What is it that has called you so suddenly out of nothingness to enjoy for a brief while a spectacle which remains quite indifferent to you? The conditions for your existence are almost as old as the rocks. For thousands of years men have striven and suffered and begotten and women have brought forth in pain. A hundred years ago, perhaps, another man sat on this spot; like you he gazed with awe and yearning in his heart at the dying light on the glaciers. Like you he was begotten of man and born of woman. He felt pain and brief joy as you do. Was he someone else? Was it not you yourself? What is this Self of yours?

My view of the world (Schrödinger, Erwin, 1887-1961)

  • Your Highlight on page 25 | location 369-370 | Added on Wednesday, 15 December 2021 22:51:53

Hence this life of yours which you are living is not merely a piece of the entire existence, but is in a certain sense the whole-,

My view of the world (Schrödinger, Erwin, 1887-1961)

  • Your Highlight on page 25 | location 373-375 | Added on Wednesday, 15 December 2021 22:52:56

Thus you can throw yourself flat on the ground, stretched out upon Mother Earth, with the certain conviction that you are one with her and she with you. You are as firmly established, as invulnerable as she, indeed a thousand times firmer and more invulnerable. As surely as she will engulf you tomorrow, so surely will she bring you forth anew to new striving and suffering.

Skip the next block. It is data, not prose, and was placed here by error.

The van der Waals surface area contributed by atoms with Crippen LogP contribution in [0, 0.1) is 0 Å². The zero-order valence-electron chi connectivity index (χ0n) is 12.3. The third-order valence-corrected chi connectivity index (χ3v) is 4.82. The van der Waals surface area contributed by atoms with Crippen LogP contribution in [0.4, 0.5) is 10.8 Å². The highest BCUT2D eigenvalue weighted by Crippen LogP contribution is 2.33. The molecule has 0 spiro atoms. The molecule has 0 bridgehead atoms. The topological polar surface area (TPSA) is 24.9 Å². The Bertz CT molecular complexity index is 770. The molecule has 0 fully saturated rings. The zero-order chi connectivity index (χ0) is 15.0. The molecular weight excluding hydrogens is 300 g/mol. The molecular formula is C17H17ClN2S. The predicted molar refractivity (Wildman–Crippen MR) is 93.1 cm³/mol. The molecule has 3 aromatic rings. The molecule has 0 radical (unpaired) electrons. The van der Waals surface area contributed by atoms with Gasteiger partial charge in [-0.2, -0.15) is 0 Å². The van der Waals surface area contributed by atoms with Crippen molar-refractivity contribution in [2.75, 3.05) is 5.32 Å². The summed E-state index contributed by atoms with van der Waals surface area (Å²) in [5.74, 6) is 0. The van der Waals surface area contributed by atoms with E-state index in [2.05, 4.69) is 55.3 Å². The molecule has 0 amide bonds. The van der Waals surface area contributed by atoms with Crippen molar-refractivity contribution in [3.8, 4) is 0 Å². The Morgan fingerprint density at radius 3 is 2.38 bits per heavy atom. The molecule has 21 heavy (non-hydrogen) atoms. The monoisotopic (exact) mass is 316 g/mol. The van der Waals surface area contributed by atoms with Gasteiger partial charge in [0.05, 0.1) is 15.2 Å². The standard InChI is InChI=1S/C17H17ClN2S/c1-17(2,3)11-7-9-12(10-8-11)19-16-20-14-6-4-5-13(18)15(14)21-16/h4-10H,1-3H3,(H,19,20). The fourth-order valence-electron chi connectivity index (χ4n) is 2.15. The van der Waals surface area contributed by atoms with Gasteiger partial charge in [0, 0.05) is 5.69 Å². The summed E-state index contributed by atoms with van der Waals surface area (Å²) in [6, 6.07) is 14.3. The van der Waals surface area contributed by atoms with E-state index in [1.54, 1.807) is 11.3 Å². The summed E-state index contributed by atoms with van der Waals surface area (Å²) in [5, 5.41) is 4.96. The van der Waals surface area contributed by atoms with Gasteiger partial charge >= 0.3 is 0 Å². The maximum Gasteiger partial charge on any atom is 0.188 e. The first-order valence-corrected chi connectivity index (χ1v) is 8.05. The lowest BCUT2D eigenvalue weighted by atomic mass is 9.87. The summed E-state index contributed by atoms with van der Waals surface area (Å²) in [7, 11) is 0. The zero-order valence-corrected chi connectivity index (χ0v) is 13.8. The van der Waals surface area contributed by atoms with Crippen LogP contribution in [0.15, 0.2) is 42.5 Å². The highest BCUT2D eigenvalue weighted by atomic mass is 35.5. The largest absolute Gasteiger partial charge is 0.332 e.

My view of the world (Schrödinger, Erwin, 1887-1961)

  • Your Highlight on page 25 | location 373-377 | Added on Wednesday, 15 December 2021 22:53:10

Thus you can throw yourself flat on the ground, stretched out upon Mother Earth, with the certain conviction that you are one with her and she with you. You are as firmly established, as invulnerable as she, indeed a thousand times firmer and more invulnerable. As surely as she will engulf you tomorrow, so surely will she bring you forth anew to new striving and suffering. And not merely ‘some day’: now, today, every day she is bringing you forth, not once but thousands upon thousands of times, just as every day she engulfs you a thousand times over. For eternally and always there is only now , one and the same now; the present is the only thing that has no end.

Instapaper: Friday, Dec. 17th (Instapaper)

  • Your Highlight at location 329-331 | Added on Monday, 20 December 2021 21:11:11

This special sense of hearing is something, perhaps, like the averted, peripheral vision that allows one to glimpse the fainter, more distant stars, for esoteric truths can only be glimpsed, never directly verified.